Category: Everyman Cancer, Health
Former England footballer, Teddy Sheringham, kicks off this year’s Keep Your Eye on the Ball campaign by showing off his ball skills in a cheeky commercial aimed at getting football fans across the UK to check their testicles.
The ballsy advert will be broadcast in football grounds around the UK throughout the campaign’s Focus Fortnight awareness drive, from 30 March to 12 April 2009, in an effort to encourage men to catch testicular cancer early.
Sheringham joins a long list of England footballers including Steven Gerrard, David James and Peter Crouch who have supported the campaign since it was founded by the Everyman Male Cancer Campaign, the Professional Footballers Association and The Football Association in 2000.
Teddy said –
I admit it wasn’t the sort of call-up I was used to but when I was asked to support Keep Your Eye on the Ball, I had no hesitation in saying yes. Testicular cancer is the most common cancer in men aged 15 to 44 while prostate cancer is the biggest killer of men over 50 – that’s a huge portion of football fans in the UK. I want to encourage men to put as much attention into their health as they do their football so we can beat these diseases.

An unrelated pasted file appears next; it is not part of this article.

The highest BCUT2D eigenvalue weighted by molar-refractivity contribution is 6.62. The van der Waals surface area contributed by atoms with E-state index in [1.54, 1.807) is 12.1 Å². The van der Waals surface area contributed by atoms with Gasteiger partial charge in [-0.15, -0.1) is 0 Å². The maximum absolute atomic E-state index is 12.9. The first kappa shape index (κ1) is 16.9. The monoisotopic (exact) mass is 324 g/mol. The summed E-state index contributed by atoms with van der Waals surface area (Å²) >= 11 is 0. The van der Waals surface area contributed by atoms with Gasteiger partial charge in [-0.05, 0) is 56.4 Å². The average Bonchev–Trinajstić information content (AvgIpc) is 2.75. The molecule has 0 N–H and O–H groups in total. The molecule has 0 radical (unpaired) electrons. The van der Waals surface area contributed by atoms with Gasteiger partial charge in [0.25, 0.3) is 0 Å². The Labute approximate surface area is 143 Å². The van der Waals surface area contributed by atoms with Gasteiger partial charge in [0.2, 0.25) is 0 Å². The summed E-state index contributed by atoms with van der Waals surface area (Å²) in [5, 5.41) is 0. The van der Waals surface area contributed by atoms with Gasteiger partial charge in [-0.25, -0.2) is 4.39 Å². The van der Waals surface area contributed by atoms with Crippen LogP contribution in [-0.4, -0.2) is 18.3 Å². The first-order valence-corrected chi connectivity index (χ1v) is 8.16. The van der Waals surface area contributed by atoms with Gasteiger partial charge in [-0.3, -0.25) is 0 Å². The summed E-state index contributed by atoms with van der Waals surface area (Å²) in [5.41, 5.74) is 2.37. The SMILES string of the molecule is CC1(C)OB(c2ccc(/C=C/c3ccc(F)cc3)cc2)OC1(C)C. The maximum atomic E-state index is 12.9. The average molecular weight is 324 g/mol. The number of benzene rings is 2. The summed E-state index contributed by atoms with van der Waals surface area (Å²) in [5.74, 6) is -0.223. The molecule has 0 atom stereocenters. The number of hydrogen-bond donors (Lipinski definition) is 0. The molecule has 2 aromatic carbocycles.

During Focus Fortnight, Keep Your Eye on the Ball will launch its first ever SMS competition where entrants can win one of five signed England football shirts. In addition, former Chelsea footballer and Everyman patron, Jason Cundy, will host a celebrity five-a-side match on 9 April at the Wimbledon Goals centre which will be refereed by Premier League man-in-black, Peter Walton.
All money raised for the campaign goes directly into funding research at The Everyman Centre – Europe’s first and only centre dedicated to male cancer research and part of The Institute of Cancer Research.
Football fans can find out how to get involved in the campaign by visiting the website: www.keepyoureyeontheball.org
Keep Your Eye On The Ball was set-up by The FA, PFA and Everyman in 2000 in response to several high profile players being diagnosed with testicular cancer. The aim is to raise awareness of testicular and prostate cancer within the football community and raise funds for research at The Everyman Centre – Europe’s first and only centre dedicated to male cancer research and part of The Institute of Cancer Research. Everyman is the UK’s leading male cancer campaign.
Testicular cancer is the most common form of cancer in men aged between 15 and 44, with about 2,000 cases a year in the UK. Incidence is increasing dramatically – by almost 4-fold in the last 50 years, but thanks to advances made at Everyman, testicular cancer is 99% curable if caught early, and with treatment the overall cure rate is 97%.
Prostate cancer has overtaken lung cancer to become the most common cancer in men affecting almost 35,000 every year in the UK. One man dies of prostate cancer in the UK every hour.